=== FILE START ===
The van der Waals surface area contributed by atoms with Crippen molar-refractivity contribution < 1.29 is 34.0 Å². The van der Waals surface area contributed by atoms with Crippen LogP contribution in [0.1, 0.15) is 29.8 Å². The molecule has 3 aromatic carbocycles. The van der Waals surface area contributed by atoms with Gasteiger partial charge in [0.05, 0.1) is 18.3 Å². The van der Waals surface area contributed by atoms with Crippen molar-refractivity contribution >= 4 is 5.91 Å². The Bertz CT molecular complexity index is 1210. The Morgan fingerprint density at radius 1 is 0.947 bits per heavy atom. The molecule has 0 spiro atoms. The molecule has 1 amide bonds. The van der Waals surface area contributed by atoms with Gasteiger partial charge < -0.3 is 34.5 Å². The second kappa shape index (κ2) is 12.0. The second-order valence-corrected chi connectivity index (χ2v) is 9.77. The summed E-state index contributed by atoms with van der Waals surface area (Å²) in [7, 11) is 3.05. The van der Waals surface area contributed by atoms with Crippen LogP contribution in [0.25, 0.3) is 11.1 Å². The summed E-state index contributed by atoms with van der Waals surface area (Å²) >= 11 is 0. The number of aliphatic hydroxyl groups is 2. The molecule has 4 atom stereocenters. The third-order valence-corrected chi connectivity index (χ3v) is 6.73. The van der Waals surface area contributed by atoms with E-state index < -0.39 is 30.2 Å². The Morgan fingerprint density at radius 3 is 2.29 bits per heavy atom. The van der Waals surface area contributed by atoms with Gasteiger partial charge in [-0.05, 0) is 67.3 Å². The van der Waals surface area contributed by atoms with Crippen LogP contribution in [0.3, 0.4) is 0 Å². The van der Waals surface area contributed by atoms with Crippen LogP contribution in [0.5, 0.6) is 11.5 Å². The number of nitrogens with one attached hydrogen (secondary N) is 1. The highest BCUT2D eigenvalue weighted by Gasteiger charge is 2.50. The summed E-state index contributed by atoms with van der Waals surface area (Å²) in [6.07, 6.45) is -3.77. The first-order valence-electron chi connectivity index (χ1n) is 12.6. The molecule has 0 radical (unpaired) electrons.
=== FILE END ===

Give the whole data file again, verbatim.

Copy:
The van der Waals surface area contributed by atoms with Crippen molar-refractivity contribution < 1.29 is 34.0 Å². The van der Waals surface area contributed by atoms with Crippen LogP contribution in [0.1, 0.15) is 29.8 Å². The molecule has 3 aromatic carbocycles. The van der Waals surface area contributed by atoms with Gasteiger partial charge in [0.05, 0.1) is 18.3 Å². The van der Waals surface area contributed by atoms with Crippen molar-refractivity contribution >= 4 is 5.91 Å². The Bertz CT molecular complexity index is 1210. The Morgan fingerprint density at radius 1 is 0.947 bits per heavy atom. The molecule has 0 spiro atoms. The molecule has 1 amide bonds. The van der Waals surface area contributed by atoms with Gasteiger partial charge < -0.3 is 34.5 Å². The second kappa shape index (κ2) is 12.0. The second-order valence-corrected chi connectivity index (χ2v) is 9.77. The summed E-state index contributed by atoms with van der Waals surface area (Å²) in [7, 11) is 3.05. The van der Waals surface area contributed by atoms with Crippen LogP contribution in [0.25, 0.3) is 11.1 Å². The summed E-state index contributed by atoms with van der Waals surface area (Å²) >= 11 is 0. The number of aliphatic hydroxyl groups is 2. The molecule has 4 atom stereocenters. The third-order valence-corrected chi connectivity index (χ3v) is 6.73. The van der Waals surface area contributed by atoms with E-state index < -0.39 is 30.2 Å². The Morgan fingerprint density at radius 3 is 2.29 bits per heavy atom. The van der Waals surface area contributed by atoms with Gasteiger partial charge in [-0.05, 0) is 67.3 Å². The van der Waals surface area contributed by atoms with Crippen LogP contribution in [0.3, 0.4) is 0 Å². The van der Waals surface area contributed by atoms with Crippen LogP contribution in [0.5, 0.6) is 11.5 Å². The number of nitrogens with one attached hydrogen (secondary N) is 1. The highest BCUT2D eigenvalue weighted by Gasteiger charge is 2.50. The summed E-state index contributed by atoms with van der Waals surface area (Å²) in [6.07, 6.45) is -3.77. The first-order valence-electron chi connectivity index (χ1n) is 12.6. The molecule has 0 radical (unpaired) electrons.